Mavs Loss Feeling Way Too Familiar

Since Devin handed me the keys to the TBG car today, you all had to expect a Ginocchio trademark “rant” after tonight’s game. In other words if you came here for more intellectual statistical analysis, you’re going to be disappointed.

For one, it’s difficult to be too intellectual over another Brooklyn Nets loss that resembles so many others than preceded it. Another third quarter collapse that saw a struggling Mavericks team that’s more or less playing out the rest of its season right now open up a 20 point lead against the Nets. A stagnant offense that produced 19 turnovers, including an unsightly 7 from Deron Williams. And another set of random rotations from head coach PJ Carlesimo (though it’s hard to kill the coach when the entire team takes the third quarter off).

While it looked like DWill was playing with a chip on his shoulder, scoring 17 first-half points against his hometown team that spurned him in free agency, he was often out-of-control on his drives to his basket, leading to turnovers for a Dallas team that thrives on them. Meanwhile, it was former (New Jersey) Net Vince Carter who looked like he had more of an edge with 20 points, including some aggressive drives to the basket.

And there’s the rub right now – the Nets had two nights off after barely surviving a victory against New Orleans and get to play a team whose owner has provided pages of bulletin board material going back to when Nets owner Mikhail Prokhorov first took over the team, and the Nets looked flat up until the last 7 minutes of the game. Maybe if you strictly look at the records, you could call this a trap game, but if this team can’t get amped up for the Dallas Mavericks, who can they get excited about? It’s not a blood feud, but this is certainly a bigger deal than when the Bobcats or Wizards roll through Brooklyn.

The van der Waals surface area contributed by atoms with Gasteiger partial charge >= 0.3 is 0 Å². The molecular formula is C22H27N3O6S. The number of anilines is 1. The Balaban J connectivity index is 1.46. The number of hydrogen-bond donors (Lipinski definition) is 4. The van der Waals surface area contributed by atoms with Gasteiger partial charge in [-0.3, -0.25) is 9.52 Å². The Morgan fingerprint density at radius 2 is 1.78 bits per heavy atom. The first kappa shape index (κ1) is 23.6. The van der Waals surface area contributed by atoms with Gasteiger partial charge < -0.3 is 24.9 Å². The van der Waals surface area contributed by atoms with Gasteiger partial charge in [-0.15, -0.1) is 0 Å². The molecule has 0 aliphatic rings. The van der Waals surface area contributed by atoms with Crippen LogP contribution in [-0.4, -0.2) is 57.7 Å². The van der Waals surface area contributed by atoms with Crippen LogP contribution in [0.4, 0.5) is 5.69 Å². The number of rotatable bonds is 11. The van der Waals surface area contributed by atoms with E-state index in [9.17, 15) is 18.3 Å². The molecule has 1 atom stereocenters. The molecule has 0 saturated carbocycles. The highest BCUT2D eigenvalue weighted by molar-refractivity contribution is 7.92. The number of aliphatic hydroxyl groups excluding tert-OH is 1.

Joe Johnson naturally had some rust after missing the past few games, but the rest of the team had no excuse. The Mavs had lost three in a row and unless something dramatic happens in the Western Conference, will miss the playoffs for the first time in 12 years. Their star player, Dirk Nowitzki is slowly working his way back from a major injury. The game got so out of hand in the third quarter because the Nets had barely built up much of a lead in the first half, despite shooting the ball well and owning the glass for the bulk of the evening.

What’s the most disconcerting is the fact that for two different coaches this season, the Nets have collectively regressed as a team, instead of improved. The fact that the team was 20-10 under PJ entering last night as so many beat writers pointed out is completely irrelevant when the trendlines are clearly pointing downwards. Tuesday night’s victory against NOLA was as much a band-aid on a broken arm as the team’s double OT squeaker against the Pistons in December before the roof officially caved in on Avery Johnson. Starting next week the Nets have a somewhat forgivable schedule, but isn’t beating under .500 teams like the Mavs on your home court a big part of taking advantage of the soft schedule? Certainly the team can’t be banking on a clean sweep of their West Coast road trip at the end of this month. The games the team needs to win to preserve home court advantage in the first round of the playoffs are being played now.

And there’s the other rub. Can a team that is seemingly unaware of the fact that they are entering the soft underbelly of their schedule be trusted to flip some kind of a switch come April? Not when the coaching staff is still determining roles for its players as the calendar turns to March. Tonight’s game feels like it SHOULD be rock bottom for this organization – a moment where everyone looks in the mirror and vows to make things right. Unfortunately, I’m not so sure that we’re actually at that point.